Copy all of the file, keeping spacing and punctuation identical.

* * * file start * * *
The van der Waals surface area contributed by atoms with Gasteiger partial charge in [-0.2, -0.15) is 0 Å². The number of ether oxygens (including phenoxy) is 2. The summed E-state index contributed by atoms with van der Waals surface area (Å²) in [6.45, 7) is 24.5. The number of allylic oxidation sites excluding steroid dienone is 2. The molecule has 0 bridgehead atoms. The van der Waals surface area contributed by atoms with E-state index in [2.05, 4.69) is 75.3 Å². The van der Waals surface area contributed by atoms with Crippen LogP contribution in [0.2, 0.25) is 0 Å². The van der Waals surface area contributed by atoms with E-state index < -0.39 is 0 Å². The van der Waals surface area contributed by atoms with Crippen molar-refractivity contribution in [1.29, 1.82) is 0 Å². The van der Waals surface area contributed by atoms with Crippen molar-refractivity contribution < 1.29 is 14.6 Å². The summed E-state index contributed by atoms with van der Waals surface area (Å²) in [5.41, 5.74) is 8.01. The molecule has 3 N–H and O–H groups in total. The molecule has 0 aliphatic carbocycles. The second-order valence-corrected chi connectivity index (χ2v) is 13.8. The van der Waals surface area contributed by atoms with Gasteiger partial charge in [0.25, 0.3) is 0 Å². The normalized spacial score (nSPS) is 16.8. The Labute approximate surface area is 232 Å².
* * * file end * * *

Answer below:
The van der Waals surface area contributed by atoms with Gasteiger partial charge in [-0.2, -0.15) is 0 Å². The number of ether oxygens (including phenoxy) is 2. The summed E-state index contributed by atoms with van der Waals surface area (Å²) in [6.45, 7) is 24.5. The number of allylic oxidation sites excluding steroid dienone is 2. The molecule has 0 bridgehead atoms. The van der Waals surface area contributed by atoms with E-state index in [2.05, 4.69) is 75.3 Å². The van der Waals surface area contributed by atoms with Crippen LogP contribution in [0.2, 0.25) is 0 Å². The van der Waals surface area contributed by atoms with E-state index < -0.39 is 0 Å². The van der Waals surface area contributed by atoms with Crippen molar-refractivity contribution in [1.29, 1.82) is 0 Å². The van der Waals surface area contributed by atoms with Crippen molar-refractivity contribution < 1.29 is 14.6 Å². The summed E-state index contributed by atoms with van der Waals surface area (Å²) in [5.41, 5.74) is 8.01. The molecule has 3 N–H and O–H groups in total. The molecule has 0 aliphatic carbocycles. The second-order valence-corrected chi connectivity index (χ2v) is 13.8. The van der Waals surface area contributed by atoms with Gasteiger partial charge in [0.25, 0.3) is 0 Å². The normalized spacial score (nSPS) is 16.8. The Labute approximate surface area is 232 Å².